RLC in the Media: Looser lending laws may lead to worse financial abuse, campaigners warn
Financial rights and domestic violence campaigners warn the government's bid to loosen lines of credit as the nation recovers from recession will end up making financial abuse more frequent and severe.
Katina Curtis reports for Sydney Morning Herald.
The government is consulting on planned changes to banking rules, including rolling back responsible lending obligations established in 2009. These mandate banks check the requirements, objectives and financial situation of each borrower applying for a loan.
A Treasury fact sheet about the changes says the "prescriptive obligations" have resulted in obtaining credit becoming more burdensome for borrowers "without necessarily improving a lender's ability to understand if the loan is suitable".
But lawyers who represent victims of financial abuse by a partner say the responsible lending obligations provide vital protections that give them the ability to argue for debt waivers so victims can move on with their lives.
Laura Bianchi, the head of the Redfern Legal Centre's financial Abuse Service NSW, said the responsible lending obligations were fundamental in these kinds of cases.
"If the responsible lending laws are repealed we expect to see an increase not only in the frequency but also the severity of economic abuse and also reduced legal options to help people," she said.
"When the responsible lending laws came in, one of the key factors was that you couldn't do the 'hear no evil, see no evil', you had to actually ask the right questions ... to determine whether this is a suitable loan," said Financial Rights Legal Centre chief executive Karen Cox.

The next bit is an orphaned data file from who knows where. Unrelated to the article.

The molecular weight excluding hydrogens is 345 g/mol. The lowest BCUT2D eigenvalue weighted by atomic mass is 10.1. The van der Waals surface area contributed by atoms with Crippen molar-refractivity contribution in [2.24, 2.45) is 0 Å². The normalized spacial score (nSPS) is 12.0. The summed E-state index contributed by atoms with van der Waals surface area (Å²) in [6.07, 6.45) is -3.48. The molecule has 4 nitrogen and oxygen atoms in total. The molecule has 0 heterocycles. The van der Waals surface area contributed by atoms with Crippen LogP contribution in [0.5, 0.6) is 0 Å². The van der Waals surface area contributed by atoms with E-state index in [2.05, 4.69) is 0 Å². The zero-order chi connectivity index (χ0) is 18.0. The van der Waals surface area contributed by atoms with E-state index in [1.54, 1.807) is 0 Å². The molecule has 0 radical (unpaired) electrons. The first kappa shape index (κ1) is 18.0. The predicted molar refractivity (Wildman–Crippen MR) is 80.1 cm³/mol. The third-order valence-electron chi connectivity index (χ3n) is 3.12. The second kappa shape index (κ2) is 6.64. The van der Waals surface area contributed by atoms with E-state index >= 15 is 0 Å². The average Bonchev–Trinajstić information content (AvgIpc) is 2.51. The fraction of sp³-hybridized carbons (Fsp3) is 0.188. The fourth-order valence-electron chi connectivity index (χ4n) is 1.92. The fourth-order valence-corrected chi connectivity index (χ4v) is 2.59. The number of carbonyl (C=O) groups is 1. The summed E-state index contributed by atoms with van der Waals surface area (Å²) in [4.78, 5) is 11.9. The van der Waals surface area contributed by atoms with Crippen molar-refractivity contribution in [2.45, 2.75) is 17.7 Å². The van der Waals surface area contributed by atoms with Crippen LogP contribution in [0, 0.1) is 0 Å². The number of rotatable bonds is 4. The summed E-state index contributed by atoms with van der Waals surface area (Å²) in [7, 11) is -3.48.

Australian Banking Association chief executive Anna Bligh says the planned changes will simplify the system while keeping protections.
But Ms Cox didn't believe that was sufficient, saying the responsible lending obligations gave a legal provision that could be used to help victims.
"There's nothing in these replacement standards that really directly go to that," she said. "Even if I can afford a loan, if it's not suitable for my purposes or my circumstances then it can still be a disaster."
Ms Cox and Ms Bianchi are both signatories to a letter the Economic Abuse Reference Group sent to Minister for Women Marise Payne expressing "grave concerns" over the rollback. They are yet to receive a response. Treasurer Josh Frydenberg did not respond when asked whether he was aware of the concerns.
Opposition spokeswoman on prevention of family violence Jenny McAllister said the government needed to explain how the changes were consistent with its own policy that it was everyone's responsibility to act on domestic abuse.
Read the full story here (Syndey Morning Herald, 16 November 2020)
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